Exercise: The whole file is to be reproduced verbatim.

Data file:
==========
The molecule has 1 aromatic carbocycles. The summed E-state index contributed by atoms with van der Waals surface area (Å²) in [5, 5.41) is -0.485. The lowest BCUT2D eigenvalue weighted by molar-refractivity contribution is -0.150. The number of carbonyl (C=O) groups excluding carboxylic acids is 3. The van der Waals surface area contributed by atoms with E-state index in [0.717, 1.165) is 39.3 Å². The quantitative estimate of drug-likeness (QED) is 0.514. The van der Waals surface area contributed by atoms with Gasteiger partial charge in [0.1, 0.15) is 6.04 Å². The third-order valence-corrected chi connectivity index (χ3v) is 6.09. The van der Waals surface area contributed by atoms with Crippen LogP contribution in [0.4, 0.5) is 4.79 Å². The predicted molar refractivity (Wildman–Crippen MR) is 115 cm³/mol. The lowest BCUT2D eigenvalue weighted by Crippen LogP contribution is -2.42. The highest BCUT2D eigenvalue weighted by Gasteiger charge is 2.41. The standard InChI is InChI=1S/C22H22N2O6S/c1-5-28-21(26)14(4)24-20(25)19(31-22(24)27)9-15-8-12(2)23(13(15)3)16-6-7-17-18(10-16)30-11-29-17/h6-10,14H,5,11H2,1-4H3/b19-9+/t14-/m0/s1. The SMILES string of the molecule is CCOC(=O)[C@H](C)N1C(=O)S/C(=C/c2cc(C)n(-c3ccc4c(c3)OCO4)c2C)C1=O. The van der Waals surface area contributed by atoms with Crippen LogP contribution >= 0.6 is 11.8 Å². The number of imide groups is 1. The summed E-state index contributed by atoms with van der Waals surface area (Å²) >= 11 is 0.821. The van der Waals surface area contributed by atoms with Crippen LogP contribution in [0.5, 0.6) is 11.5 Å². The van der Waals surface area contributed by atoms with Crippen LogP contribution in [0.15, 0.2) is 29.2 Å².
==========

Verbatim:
The molecule has 1 aromatic carbocycles. The summed E-state index contributed by atoms with van der Waals surface area (Å²) in [5, 5.41) is -0.485. The lowest BCUT2D eigenvalue weighted by molar-refractivity contribution is -0.150. The number of carbonyl (C=O) groups excluding carboxylic acids is 3. The van der Waals surface area contributed by atoms with E-state index in [0.717, 1.165) is 39.3 Å². The quantitative estimate of drug-likeness (QED) is 0.514. The van der Waals surface area contributed by atoms with Gasteiger partial charge in [0.1, 0.15) is 6.04 Å². The third-order valence-corrected chi connectivity index (χ3v) is 6.09. The van der Waals surface area contributed by atoms with Crippen LogP contribution in [0.4, 0.5) is 4.79 Å². The predicted molar refractivity (Wildman–Crippen MR) is 115 cm³/mol. The lowest BCUT2D eigenvalue weighted by Crippen LogP contribution is -2.42. The highest BCUT2D eigenvalue weighted by Gasteiger charge is 2.41. The standard InChI is InChI=1S/C22H22N2O6S/c1-5-28-21(26)14(4)24-20(25)19(31-22(24)27)9-15-8-12(2)23(13(15)3)16-6-7-17-18(10-16)30-11-29-17/h6-10,14H,5,11H2,1-4H3/b19-9+/t14-/m0/s1. The SMILES string of the molecule is CCOC(=O)[C@H](C)N1C(=O)S/C(=C/c2cc(C)n(-c3ccc4c(c3)OCO4)c2C)C1=O. The van der Waals surface area contributed by atoms with Crippen LogP contribution >= 0.6 is 11.8 Å². The number of imide groups is 1. The summed E-state index contributed by atoms with van der Waals surface area (Å²) >= 11 is 0.821. The van der Waals surface area contributed by atoms with Crippen LogP contribution in [0.5, 0.6) is 11.5 Å². The van der Waals surface area contributed by atoms with Crippen LogP contribution in [0.15, 0.2) is 29.2 Å².